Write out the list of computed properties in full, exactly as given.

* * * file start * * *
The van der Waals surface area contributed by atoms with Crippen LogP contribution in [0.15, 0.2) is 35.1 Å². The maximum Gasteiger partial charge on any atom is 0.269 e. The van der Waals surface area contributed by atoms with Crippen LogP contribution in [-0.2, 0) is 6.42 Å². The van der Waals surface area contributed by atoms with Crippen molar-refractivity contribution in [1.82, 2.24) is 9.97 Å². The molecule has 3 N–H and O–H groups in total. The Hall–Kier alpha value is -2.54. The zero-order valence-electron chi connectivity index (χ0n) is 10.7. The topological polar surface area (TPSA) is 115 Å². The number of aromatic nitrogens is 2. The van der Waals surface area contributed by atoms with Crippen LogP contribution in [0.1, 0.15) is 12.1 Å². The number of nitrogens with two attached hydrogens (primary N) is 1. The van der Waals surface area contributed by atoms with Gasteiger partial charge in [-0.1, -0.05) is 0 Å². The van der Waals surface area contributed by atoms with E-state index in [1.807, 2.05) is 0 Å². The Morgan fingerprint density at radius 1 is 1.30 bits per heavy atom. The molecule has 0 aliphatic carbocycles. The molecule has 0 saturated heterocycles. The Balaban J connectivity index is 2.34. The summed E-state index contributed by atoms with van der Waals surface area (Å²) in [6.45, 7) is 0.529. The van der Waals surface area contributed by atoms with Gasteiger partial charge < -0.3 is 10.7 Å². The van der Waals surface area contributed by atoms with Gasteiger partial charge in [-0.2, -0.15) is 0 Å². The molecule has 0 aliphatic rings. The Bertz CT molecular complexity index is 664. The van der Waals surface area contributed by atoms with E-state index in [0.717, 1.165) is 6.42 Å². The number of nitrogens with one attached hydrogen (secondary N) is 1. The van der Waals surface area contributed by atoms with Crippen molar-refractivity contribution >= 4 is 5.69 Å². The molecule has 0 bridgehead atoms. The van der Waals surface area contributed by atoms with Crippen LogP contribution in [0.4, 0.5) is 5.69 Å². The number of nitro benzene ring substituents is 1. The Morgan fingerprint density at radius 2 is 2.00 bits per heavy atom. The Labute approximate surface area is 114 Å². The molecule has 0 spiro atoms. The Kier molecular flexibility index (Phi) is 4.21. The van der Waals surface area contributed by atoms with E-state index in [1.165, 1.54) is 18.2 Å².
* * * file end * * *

The van der Waals surface area contributed by atoms with Crippen LogP contribution in [0.15, 0.2) is 35.1 Å². The maximum Gasteiger partial charge on any atom is 0.269 e. The van der Waals surface area contributed by atoms with Crippen LogP contribution in [-0.2, 0) is 6.42 Å². The van der Waals surface area contributed by atoms with Crippen molar-refractivity contribution in [1.82, 2.24) is 9.97 Å². The molecule has 3 N–H and O–H groups in total. The Hall–Kier alpha value is -2.54. The zero-order valence-electron chi connectivity index (χ0n) is 10.7. The topological polar surface area (TPSA) is 115 Å². The number of aromatic nitrogens is 2. The van der Waals surface area contributed by atoms with Crippen LogP contribution in [0.1, 0.15) is 12.1 Å². The number of nitrogens with two attached hydrogens (primary N) is 1. The van der Waals surface area contributed by atoms with Gasteiger partial charge in [-0.1, -0.05) is 0 Å². The van der Waals surface area contributed by atoms with E-state index in [1.807, 2.05) is 0 Å². The Morgan fingerprint density at radius 1 is 1.30 bits per heavy atom. The molecule has 0 aliphatic carbocycles. The molecule has 0 saturated heterocycles. The Balaban J connectivity index is 2.34. The summed E-state index contributed by atoms with van der Waals surface area (Å²) in [6.45, 7) is 0.529. The van der Waals surface area contributed by atoms with Gasteiger partial charge < -0.3 is 10.7 Å². The van der Waals surface area contributed by atoms with Gasteiger partial charge in [-0.2, -0.15) is 0 Å². The molecule has 0 aliphatic rings. The Bertz CT molecular complexity index is 664. The van der Waals surface area contributed by atoms with E-state index in [0.717, 1.165) is 6.42 Å². The number of nitrogens with one attached hydrogen (secondary N) is 1. The van der Waals surface area contributed by atoms with Crippen molar-refractivity contribution >= 4 is 5.69 Å². The molecule has 0 bridgehead atoms. The van der Waals surface area contributed by atoms with Crippen LogP contribution in [0.4, 0.5) is 5.69 Å². The number of nitro benzene ring substituents is 1. The Morgan fingerprint density at radius 2 is 2.00 bits per heavy atom. The Labute approximate surface area is 114 Å². The molecule has 0 spiro atoms. The Kier molecular flexibility index (Phi) is 4.21. The van der Waals surface area contributed by atoms with E-state index in [1.165, 1.54) is 18.2 Å².